Our students have been working on a range of written and spoken tasks this term.

Year 7 classes are developing a spoken narrative in response to the class novel, The Lion, The Witch and The Wardrobe. In this unit students will explore the characters, themes and plot of the story in order to write a narrative, which follows the end of the story.

Year 8s are working on poetry in order to write and present an analytical expository poetry essay analysing two poems. They are covering a range of topics such as growing up, youth and age, parents, grandparents and so on.

Year 9s are exploring a class novel; either Out of Time, The Outsiders or Will. The goal is to present a convincing speech based on how effectively the novel positions the audience on the issue in the novel. Essentially, an exploration of whether the novel has been convincing in its representation of the characters and themes.

Year 10s are focusing on protest poetry as a medium to convey powerful messages about important social and political issues. They have enjoyed songs/lyrics poetry from Powderfinger, Midnight Oil, Bliss n Eso, Michael Jackson and many more. Students will present an oral explaining how these songs of protest call us to take action to solve the world's problems.

Year 11s are continuing their study into war poetry by planning, writing and developing a short story based on one of the poems studied in class. Students will be writing the story under supervised conditions at the end of next week. They are able to bring the poem and a 100 word plan into the exam room with them.

Year 12s are continuing their study of Shakespeare's Macbeth by formulating and writing an analytical essay in response to literature under exam conditions. Whilst students know the broad areas/topics of study, they will be given unseen questions for the exam itself. Needless to say, the students will be writing practice essays on practice topics in the lead up to this very important exam.

Sometimes students ask the question about why they study Shakespeare. There are many reasons why we study Shakespeare in school. These are just some of the reasons:

  1. Shakespeare is a great writer. His plays were well-loved by people during his lifetime and continued to be performed to masses in the decades since. His plays were for all people, not just for the upper classes. They are performed on stages throughout the world to this very day.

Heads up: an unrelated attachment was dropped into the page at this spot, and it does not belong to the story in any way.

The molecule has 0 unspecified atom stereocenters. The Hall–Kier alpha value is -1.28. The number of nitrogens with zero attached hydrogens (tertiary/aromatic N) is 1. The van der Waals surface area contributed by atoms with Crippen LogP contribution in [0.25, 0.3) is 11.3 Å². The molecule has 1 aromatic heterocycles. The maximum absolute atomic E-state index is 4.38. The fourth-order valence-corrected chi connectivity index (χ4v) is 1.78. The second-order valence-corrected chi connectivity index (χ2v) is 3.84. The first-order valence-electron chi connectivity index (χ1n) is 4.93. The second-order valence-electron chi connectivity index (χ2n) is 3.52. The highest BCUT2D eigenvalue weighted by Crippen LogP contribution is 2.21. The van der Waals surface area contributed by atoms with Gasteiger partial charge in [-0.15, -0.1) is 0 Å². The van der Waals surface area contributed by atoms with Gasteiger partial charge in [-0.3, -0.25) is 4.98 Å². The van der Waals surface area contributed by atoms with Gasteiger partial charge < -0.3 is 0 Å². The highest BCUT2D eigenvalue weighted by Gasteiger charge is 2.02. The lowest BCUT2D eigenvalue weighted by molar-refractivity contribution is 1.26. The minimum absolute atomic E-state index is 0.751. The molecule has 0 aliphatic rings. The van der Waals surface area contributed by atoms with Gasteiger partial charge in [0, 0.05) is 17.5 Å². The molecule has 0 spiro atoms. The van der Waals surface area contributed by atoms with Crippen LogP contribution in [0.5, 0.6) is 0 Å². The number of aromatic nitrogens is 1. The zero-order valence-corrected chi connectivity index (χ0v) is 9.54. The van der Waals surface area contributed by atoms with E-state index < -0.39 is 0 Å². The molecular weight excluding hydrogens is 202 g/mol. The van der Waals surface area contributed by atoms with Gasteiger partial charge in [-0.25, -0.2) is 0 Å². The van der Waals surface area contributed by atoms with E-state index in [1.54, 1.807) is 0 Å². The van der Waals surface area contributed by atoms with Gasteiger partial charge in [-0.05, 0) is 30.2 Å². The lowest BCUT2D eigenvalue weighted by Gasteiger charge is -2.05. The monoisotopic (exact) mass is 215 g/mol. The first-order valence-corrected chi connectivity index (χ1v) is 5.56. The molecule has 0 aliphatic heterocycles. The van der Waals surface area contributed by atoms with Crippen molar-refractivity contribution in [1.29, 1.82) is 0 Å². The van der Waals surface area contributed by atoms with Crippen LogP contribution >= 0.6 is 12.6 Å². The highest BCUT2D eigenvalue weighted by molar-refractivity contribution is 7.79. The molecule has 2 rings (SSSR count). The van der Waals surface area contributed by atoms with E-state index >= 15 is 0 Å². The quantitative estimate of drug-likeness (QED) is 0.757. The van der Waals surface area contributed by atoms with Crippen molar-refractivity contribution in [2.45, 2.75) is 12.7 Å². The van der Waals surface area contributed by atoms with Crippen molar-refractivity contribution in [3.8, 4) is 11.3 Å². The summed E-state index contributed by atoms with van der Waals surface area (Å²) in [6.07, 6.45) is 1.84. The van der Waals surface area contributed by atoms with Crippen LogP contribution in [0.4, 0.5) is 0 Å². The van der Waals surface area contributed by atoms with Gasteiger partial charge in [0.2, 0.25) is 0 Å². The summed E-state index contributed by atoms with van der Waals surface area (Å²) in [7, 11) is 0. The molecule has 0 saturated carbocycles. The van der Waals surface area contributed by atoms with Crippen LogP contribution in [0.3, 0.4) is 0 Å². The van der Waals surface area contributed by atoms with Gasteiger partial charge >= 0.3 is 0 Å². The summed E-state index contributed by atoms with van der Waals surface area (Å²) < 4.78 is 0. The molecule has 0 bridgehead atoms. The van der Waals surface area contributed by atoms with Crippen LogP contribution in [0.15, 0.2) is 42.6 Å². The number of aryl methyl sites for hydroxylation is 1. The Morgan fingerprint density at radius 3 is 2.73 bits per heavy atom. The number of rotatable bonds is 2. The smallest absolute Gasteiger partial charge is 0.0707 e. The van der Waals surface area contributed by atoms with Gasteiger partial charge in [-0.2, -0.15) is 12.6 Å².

2. Shakespeare's plays tell us about the human condition; they tell us truths about human nature, about how human beings behave with one another – the good, the bad and the ugly aspects of being human.
  3. Shakespeare has a great sense of what constitutes certain characters. For example: his evil character Macbeth teaches us about how tyrants rise to power and what they do when they have total power. These lessons have oft been repeated throughout history with real characters who are tyrants such as Hitler, Stalin, Mao, Kim Jung Un and so on. Shakespeare's plays provide us with insights into how and why these characters behave and operate amongst us and what should be done about it.
  4. Shakespeare is in the English syllabus. It is in the syllabus because Shakespeare is considered part of our literary cultural heritage that we all know and cherish.

It is important that our students understand and know about Shakespeare because as adults in their later lives they will be able to have discussions about Shakespeare with other adults. It is befitting that graduates from St Patrick's College have had this experience just like others students throughout Queensland.

Ms Susan Werba - Head of Curriculum - English